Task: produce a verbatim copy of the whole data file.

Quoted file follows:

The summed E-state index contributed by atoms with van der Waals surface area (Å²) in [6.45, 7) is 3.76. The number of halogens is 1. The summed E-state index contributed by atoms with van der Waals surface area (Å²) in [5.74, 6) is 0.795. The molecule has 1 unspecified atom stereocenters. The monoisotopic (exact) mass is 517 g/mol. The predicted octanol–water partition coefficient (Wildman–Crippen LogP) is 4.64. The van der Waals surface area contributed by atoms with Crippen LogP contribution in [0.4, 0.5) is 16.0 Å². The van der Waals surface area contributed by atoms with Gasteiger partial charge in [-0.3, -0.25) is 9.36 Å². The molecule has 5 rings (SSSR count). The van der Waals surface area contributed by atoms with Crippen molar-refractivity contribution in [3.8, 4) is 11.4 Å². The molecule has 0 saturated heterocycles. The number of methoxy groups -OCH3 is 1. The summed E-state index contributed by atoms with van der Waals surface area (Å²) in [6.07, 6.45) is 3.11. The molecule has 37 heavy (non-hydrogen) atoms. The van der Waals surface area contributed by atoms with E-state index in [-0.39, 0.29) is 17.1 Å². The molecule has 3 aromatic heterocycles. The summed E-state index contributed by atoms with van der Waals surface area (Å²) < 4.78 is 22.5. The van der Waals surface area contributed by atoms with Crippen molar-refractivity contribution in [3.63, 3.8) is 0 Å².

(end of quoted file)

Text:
The summed E-state index contributed by atoms with van der Waals surface area (Å²) in [6.45, 7) is 3.76. The number of halogens is 1. The summed E-state index contributed by atoms with van der Waals surface area (Å²) in [5.74, 6) is 0.795. The molecule has 1 unspecified atom stereocenters. The monoisotopic (exact) mass is 517 g/mol. The predicted octanol–water partition coefficient (Wildman–Crippen LogP) is 4.64. The van der Waals surface area contributed by atoms with Crippen LogP contribution in [0.4, 0.5) is 16.0 Å². The van der Waals surface area contributed by atoms with Gasteiger partial charge in [-0.3, -0.25) is 9.36 Å². The molecule has 5 rings (SSSR count). The van der Waals surface area contributed by atoms with Crippen molar-refractivity contribution in [3.8, 4) is 11.4 Å². The molecule has 0 saturated heterocycles. The number of methoxy groups -OCH3 is 1. The summed E-state index contributed by atoms with van der Waals surface area (Å²) in [6.07, 6.45) is 3.11. The molecule has 37 heavy (non-hydrogen) atoms. The van der Waals surface area contributed by atoms with E-state index in [-0.39, 0.29) is 17.1 Å². The molecule has 3 aromatic heterocycles. The summed E-state index contributed by atoms with van der Waals surface area (Å²) < 4.78 is 22.5. The van der Waals surface area contributed by atoms with Crippen molar-refractivity contribution in [3.63, 3.8) is 0 Å².